Please use this identifier to cite or link to this item: https://doi.org/10.3390/nu12092783
DC FieldValue
dc.titleChrononutrition during pregnancy: A review on maternal night-time eating
dc.contributor.authorLoy S.L.
dc.contributor.authorLoo R.S.X.
dc.contributor.authorGodfrey K.M.
dc.contributor.authorChong Y.-S.
dc.contributor.authorShek L.P.-C.
dc.contributor.authorTan K.H.
dc.contributor.authorChong M.F.-F.
dc.contributor.authorChan J.K.Y.
dc.contributor.authorYap F.
dc.date.accessioned2021-01-27T08:40:07Z
dc.date.available2021-01-27T08:40:07Z
dc.date.issued2020
dc.identifier.citationLoy S.L., Loo R.S.X., Godfrey K.M., Chong Y.-S., Shek L.P.-C., Tan K.H., Chong M.F.-F., Chan J.K.Y., Yap F. (2020). Chrononutrition during pregnancy: A review on maternal night-time eating. Nutrients 12 (9) : 1 - 16. ScholarBank@NUS Repository. https://doi.org/10.3390/nu12092783
dc.identifier.issn20726643
dc.identifier.urihttps://scholarbank.nus.edu.sg/handle/10635/185883
dc.description.abstractEvidence from women working night shifts during pregnancy indicates that circadian rhythm disruption has the potential to adversely influence pregnancy outcomes. In the general population, chronodisruption with the potential to affect pregnancy outcomes may also be seen in those with high energy intakes in the evening or at night. However, maternal night eating during pregnancy remains understudied. This narrative review provides an overview of the prevalence, contributing factors, nutritional aspects and health implications of night eating during pregnancy. We derived evidence based on cross-sectional studies and longitudinal cohorts. Overall, night eating is common during pregnancy, with the estimated prevalence in different populations ranging from 15% to 45%. The modern lifestyle and the presence of pregnancy symptoms contribute to night eating during pregnancy, which is likely to coexist and may interact with multiple undesirable lifestyle behaviors. Unfavorable nutritional characteristics associated with night eating have the potential to induce aberrant circadian rhythms in pregnant women, resulting in adverse metabolic and pregnancy outcomes. More research, particularly intervention studies, are needed to provide more definite information on the implications of night eating for mother-offspring health. © 2020 by the authors. Licensee MDPI, Basel, Switzerland.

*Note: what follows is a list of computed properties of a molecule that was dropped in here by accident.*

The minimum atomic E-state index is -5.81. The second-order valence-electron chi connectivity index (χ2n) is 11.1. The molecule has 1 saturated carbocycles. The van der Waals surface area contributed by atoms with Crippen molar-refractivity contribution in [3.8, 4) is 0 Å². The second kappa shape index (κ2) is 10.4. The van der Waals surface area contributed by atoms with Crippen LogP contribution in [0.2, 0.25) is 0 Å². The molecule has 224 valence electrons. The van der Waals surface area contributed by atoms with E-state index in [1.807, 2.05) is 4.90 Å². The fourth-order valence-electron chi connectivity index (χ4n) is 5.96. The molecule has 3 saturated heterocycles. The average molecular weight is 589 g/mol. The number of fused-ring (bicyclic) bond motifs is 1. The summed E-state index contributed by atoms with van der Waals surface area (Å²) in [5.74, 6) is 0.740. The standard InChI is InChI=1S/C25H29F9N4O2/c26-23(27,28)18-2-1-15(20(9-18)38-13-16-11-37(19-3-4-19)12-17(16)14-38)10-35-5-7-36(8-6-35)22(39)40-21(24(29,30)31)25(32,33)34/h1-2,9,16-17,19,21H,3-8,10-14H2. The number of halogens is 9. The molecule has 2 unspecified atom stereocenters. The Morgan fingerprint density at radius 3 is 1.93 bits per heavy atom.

dc.publisherMDPI AG
dc.sourceScopus
dc.subjectChrononutrition
dc.subjectCircadian rhythm
dc.subjectLifestyle behavior
dc.subjectNight eating
dc.subjectPregnancy
dc.typeReview
dc.contributor.departmentDEPT OF OBSTETRICS & GYNAECOLOGY
dc.contributor.departmentDEPT OF PAEDIATRICS
dc.contributor.departmentDUKE-NUS MEDICAL SCHOOL
dc.contributor.departmentSAW SWEE HOCK SCHOOL OF PUBLIC HEALTH
dc.description.doi10.3390/nu12092783
dc.description.sourcetitleNutrients
dc.description.volume12
dc.description.issue9
dc.description.page1 - 16
dc.published.statePublished
dc.grant.idNMRC/TCR/004-NUS/2008
dc.grant.idNMRC/TCR/012-NUHS/2014
dc.grant.fundingagencyNational Medical Research Council
dc.description.seriesGUSTO (Growing up towards Healthy Outcomes)
Appears in Collections:Elements
Staff Publications

Show simple item record
Files in This Item:
File Description SizeFormatAccess SettingsVersion 
(255).pdf777.88 kBAdobe PDF

OPEN

PublishedView/Download

Page view(s)

57
checked on Apr 29, 2021

Google ScholarTM

Check

Altmetric


Items in DSpace are protected by copyright, with all rights reserved, unless otherwise indicated.